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This chapter reviews algebraic identities about gaussian integrals, in particular Wick's theorem, a result also relevant for gaussian probability distributions. It discusses the steepest descent method, which reduces a certain type of integrals to gaussian expectation values. It then defines and discusses a few properties of dierentiation and integration in a Grassmann, that is, antisymmetric algebra, relevant for theories with fermion particles. In particular, gaussian integrals are calculated and general integrals are again reduced to gaussian expectation values. The chapter also recalls the concept of Legendre transformation, generating functional, functional dierentiation and the algebraic defiition of the determinant of an operator.Less

This chapter reviews algebraic identities about gaussian integrals, in particular Wick's theorem, a result also relevant for gaussian probability distributions. It discusses the steepest descent method, which reduces a certain type of integrals to gaussian expectation values. It then defines and discusses a few properties of dierentiation and integration in a Grassmann, that is, antisymmetric algebra, relevant for theories with fermion particles. In particular, gaussian integrals are calculated and general integrals are again reduced to gaussian expectation values. The chapter also recalls the concept of Legendre transformation, generating functional, functional dierentiation and the algebraic defiition of the determinant of an operator.

*Anatoly I. Ruban*

- Published in print:
- 2015
- Published Online:
- October 2015
- ISBN:
- 9780199681747
- eISBN:
- 9780191761614
- Item type:
- chapter

- Publisher:
- Oxford University Press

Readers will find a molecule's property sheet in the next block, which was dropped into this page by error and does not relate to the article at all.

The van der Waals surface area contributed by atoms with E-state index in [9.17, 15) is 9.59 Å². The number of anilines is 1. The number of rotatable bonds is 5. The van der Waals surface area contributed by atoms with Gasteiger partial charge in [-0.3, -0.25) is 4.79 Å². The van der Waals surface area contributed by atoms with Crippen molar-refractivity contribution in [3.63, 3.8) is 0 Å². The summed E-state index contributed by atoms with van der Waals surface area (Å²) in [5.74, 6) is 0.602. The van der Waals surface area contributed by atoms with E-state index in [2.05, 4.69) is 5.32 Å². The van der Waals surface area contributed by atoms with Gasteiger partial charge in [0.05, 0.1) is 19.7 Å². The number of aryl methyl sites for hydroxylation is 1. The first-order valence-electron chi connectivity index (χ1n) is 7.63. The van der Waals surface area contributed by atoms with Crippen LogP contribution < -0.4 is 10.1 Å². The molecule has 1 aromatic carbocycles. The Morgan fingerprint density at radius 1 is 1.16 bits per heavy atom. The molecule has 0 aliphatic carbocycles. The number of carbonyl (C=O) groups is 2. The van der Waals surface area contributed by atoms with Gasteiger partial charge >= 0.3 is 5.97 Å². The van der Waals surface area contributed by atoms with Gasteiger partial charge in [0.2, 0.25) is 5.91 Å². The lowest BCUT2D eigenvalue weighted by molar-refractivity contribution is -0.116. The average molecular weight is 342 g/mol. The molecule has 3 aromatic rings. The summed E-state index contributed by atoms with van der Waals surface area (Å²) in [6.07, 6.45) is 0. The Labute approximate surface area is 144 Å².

- DOI:
- 10.1093/acprof:oso/9780199681747.003.0002
- Subject:
- Physics, Soft Matter / Biological Physics

Chapter 1 discusses the mathematical aspects of the asymptotic theory. It starts with basic definitions, using for this purpose the so-called coordinate asymptotic expansions. Then the chapter turns ...
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Chapter 1 discusses the mathematical aspects of the asymptotic theory. It starts with basic definitions, using for this purpose the so-called coordinate asymptotic expansions. Then the chapter turns to asymptotic analysis of integrals and describe, among others, the method of steepest descent. However, the main attention is with parametric asymptotic expansions. These are used in a wide variety of fluid–dynamic problems, for which purpose a number of asymptotic techniques has been developed. We discuss in Chapter 1 the method of matched asymptotic expansions, the method of multiple scales, the method of strained coordinates, and the WKB method.Less

Chapter 1 discusses the mathematical aspects of the asymptotic theory. It starts with basic definitions, using for this purpose the so-called coordinate asymptotic expansions. Then the chapter turns to asymptotic analysis of integrals and describe, among others, the method of steepest descent. However, the main attention is with parametric asymptotic expansions. These are used in a wide variety of fluid–dynamic problems, for which purpose a number of asymptotic techniques has been developed. We discuss in Chapter 1 the method of matched asymptotic expansions, the method of multiple scales, the method of strained coordinates, and the WKB method.